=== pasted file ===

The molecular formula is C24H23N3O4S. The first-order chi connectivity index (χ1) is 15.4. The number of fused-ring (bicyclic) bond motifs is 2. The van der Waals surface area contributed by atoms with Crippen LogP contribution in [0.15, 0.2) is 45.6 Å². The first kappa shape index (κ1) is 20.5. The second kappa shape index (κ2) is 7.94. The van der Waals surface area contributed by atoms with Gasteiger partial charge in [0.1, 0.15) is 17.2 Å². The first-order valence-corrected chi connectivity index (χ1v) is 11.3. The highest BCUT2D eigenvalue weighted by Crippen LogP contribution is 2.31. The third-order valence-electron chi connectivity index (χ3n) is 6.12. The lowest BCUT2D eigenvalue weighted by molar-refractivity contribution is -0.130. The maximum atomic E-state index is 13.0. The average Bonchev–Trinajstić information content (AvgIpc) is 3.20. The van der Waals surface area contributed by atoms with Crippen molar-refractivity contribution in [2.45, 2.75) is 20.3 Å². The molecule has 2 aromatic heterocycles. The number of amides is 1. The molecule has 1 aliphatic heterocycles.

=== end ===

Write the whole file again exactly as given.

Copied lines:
The molecular formula is C24H23N3O4S. The first-order chi connectivity index (χ1) is 15.4. The number of fused-ring (bicyclic) bond motifs is 2. The van der Waals surface area contributed by atoms with Crippen LogP contribution in [0.15, 0.2) is 45.6 Å². The first kappa shape index (κ1) is 20.5. The second kappa shape index (κ2) is 7.94. The van der Waals surface area contributed by atoms with Gasteiger partial charge in [0.1, 0.15) is 17.2 Å². The first-order valence-corrected chi connectivity index (χ1v) is 11.3. The highest BCUT2D eigenvalue weighted by Crippen LogP contribution is 2.31. The third-order valence-electron chi connectivity index (χ3n) is 6.12. The lowest BCUT2D eigenvalue weighted by molar-refractivity contribution is -0.130. The maximum atomic E-state index is 13.0. The average Bonchev–Trinajstić information content (AvgIpc) is 3.20. The van der Waals surface area contributed by atoms with Crippen molar-refractivity contribution in [2.45, 2.75) is 20.3 Å². The molecule has 2 aromatic heterocycles. The number of amides is 1. The molecule has 1 aliphatic heterocycles.